"Tokyo Xanadu eX+ is remarkably unremarkable in just about every way."
Stop me if you've heard this one before: in a quiet outer Tokyo suburb, a hidden war is fought unbeknownst to the general populace. Existing within a hidden world called the Eclipse, the Greeds (yes, with an s) are monsters who manifest from negative emotions to cause strife and turmoil. Fortunately, a select few are able fight back: the aloof-yet-hard-working protagonist, a karate-kicking genki girl, two
elegant class presidents, a 1337-speaking hacker, a tough-guy delinquent, and a pop idol join to form the Morimiya High School Xanadu Research Club, or XRC for short. And when they're not kicking butt, they're hanging out as friends.
No, this isn't Persona 3-5, nor is it Persona 6. This is Tokyo Xanadu eX+, the expanded re-release of last summer's Tokyo Xanadu for Vita. The newest entry in Falcom's groundbreaking Xanadu series, Tokyo Xanadu eX+ is remarkably unremarkable in just about every way.
I won't get too into the basics of Tokyo Xanadu eX+'s mechanics, as they're unchanged from last summer's Vita release, which our own Rob Rogan reviewed
. What eX+ does
add is a number of discrete side-chapters in between each main story chapter. These chapters tend to focus on a select few different characters and they all shake out the same: friends are hanging out, going about their business, an Eclipse opens up, they jump in and fight through a dungeon, the end. The story present in these chapters adds very little to the overarching plot, and you can't opt out of them, so they tend to just drag out an already bloated experience. The extra dungeons are largely indistinguishable from those in the main game, and combat always falls short of feeling satisfying, primarily because the engine is not fit for purpose. Both versions of Tokyo Xanadu's Japanese release pre-dated Ys VIII by a year, so it would be unfair to expect the latter's excellent combat engine, but Tokyo Xanadu half-heartedly implements real-time combat into the Trails of Cold Steel
engine — an engine built for a turn-based RPG. The result feels stiff and weird, and the camera misbehaves at all the wrong moments. Falcom pioneered the action RPG and have refined their numerous formulas for thirty years, so why on earth would they attempt fast-paced combat in an engine built for the exact opposite? Considering the fact that numerous enemy models — and all
of the minigames — from Cold Steel 1&2 are also present, it's likely that Falcom wanted to wring just a liiiiitle bit more
out of those games' assets.
As more and more JRPGs include relationship mechanics, the Persona comparison is, perhaps unfairly, easy to make. In the case of Tokyo Xanadu, it's apt, as Falcom have done their damndest to replicate Atlus' smash hit out of whole cloth, though without any of the style and panache that makes Persona so popular. Three years ago, I was afraid this was the route Trails of Cold Steel would take, yet I was pleased to find that that series managed to retain its distinct identity. Tokyo Xanadu, on the other hand, doesn't have much of an identity at all. The story unfolds over the course of a school year, and when you're not delving into dungeons, you're hanging out with friends, indulging in minigames, and building up your Courage, Intelligence, and Virtue stats by completing quests and reading books. These three stats never gated me from any activities, so it was hard to ascertain why they were even there, aside from their obvious Persona reference. I'd seen it all before, and my eyes couldn't have rolled any further back when a mid-game chapter saw the city covered in an ominous, yellow fog in which townspeople would become lost and trapped within the Eclipse. Can you guess what happens after that? That's right, a celebratory trip to the hot springs, where the boys try to peep at the girls. Imitation may be the sincerest form of flattery, but Tokyo Xanadu's borrowing is not remotely transformative; a half-hearted "me too" as opposed to a work able to stand on its own.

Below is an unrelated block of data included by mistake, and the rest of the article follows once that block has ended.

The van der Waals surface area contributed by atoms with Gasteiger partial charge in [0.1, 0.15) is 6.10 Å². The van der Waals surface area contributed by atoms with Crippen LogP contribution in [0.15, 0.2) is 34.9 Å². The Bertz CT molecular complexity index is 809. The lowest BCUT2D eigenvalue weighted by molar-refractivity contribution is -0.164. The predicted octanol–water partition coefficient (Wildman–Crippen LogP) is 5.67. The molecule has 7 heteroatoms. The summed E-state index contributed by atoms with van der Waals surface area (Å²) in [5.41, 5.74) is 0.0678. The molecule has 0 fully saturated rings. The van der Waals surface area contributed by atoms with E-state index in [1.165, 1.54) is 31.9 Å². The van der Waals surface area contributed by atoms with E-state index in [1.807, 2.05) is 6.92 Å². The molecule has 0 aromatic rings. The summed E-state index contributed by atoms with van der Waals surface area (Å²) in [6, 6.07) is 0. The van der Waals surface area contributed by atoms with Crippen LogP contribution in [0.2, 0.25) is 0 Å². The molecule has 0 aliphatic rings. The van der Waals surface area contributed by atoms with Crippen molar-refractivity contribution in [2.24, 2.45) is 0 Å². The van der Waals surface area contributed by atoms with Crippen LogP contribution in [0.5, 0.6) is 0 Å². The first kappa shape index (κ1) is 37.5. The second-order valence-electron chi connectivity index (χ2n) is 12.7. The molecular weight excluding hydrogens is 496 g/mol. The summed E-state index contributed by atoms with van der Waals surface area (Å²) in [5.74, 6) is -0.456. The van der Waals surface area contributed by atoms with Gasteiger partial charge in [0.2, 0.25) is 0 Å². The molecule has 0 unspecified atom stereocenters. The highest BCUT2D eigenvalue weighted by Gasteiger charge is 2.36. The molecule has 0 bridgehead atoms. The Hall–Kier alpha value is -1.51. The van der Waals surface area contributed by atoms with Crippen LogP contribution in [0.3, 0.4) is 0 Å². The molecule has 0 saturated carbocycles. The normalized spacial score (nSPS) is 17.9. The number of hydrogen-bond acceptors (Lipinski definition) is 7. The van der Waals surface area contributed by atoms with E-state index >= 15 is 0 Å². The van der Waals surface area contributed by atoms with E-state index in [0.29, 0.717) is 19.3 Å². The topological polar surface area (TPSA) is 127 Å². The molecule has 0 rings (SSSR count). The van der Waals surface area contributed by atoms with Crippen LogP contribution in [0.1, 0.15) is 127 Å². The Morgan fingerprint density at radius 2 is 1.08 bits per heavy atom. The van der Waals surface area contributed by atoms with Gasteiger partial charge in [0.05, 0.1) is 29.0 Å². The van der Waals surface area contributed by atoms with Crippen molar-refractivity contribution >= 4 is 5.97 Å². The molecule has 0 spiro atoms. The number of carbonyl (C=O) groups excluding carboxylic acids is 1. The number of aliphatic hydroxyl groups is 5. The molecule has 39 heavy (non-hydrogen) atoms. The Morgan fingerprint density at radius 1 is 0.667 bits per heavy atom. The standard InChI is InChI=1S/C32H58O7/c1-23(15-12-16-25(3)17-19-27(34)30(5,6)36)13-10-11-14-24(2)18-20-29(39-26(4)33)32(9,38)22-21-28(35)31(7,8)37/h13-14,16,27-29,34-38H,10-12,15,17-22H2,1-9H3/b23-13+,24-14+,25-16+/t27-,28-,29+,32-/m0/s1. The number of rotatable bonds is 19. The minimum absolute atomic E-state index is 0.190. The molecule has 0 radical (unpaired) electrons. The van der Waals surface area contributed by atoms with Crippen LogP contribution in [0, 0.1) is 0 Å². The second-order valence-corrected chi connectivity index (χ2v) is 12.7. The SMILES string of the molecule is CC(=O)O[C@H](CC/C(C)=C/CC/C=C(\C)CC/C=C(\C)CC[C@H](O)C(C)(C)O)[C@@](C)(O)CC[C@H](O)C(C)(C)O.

Weirdly, Tokyo Xanadu eX+ has very little to do with the wider Xanadu
series, but instead has a great deal in common with Zwei: The Ilvard Insurrection
. The dungeons are all quite similar, consisting of hallways leading to rooms that contain combat encounters, objects to destroy, and chests to pillage. At the end of each dungeon, you're judged on speed, combo count, object destruction, and treasures found. When you replay a level, the boss is replaced with a slot machine that spits out resources, just like Zwei. If that wasn't blatant enough, protagonist Kou's weapon is the Anchor Blade, the same weapon used by Zwei's protagonist Ragna, sans the latter's puzzle-solving functionality. In short, everything Tokyo Xanadu eX+ does, Zwei: The Ilvard Insurrection does with more satisfying combat, better writing, and less bloat.
Those who couldn't get enough of Tokyo Xanadu's combat will no doubt be pleased with the extra content here, especially a robust post-game that takes place during Halloween. Everyone else, however, is better off passing this one up. eX+'s additions are so flimsy and superfluous as to actively detract from the original game, dragging out an already thin premise to another 25 hours. If you simply must
play it, save yourself the headache and go for the Vita version. But you can do better. Falcom can do better.
This review is based on a free review copy provided to RPGFan by the developer. This relationship in no way influenced the reviewer's opinion of the game or its final score.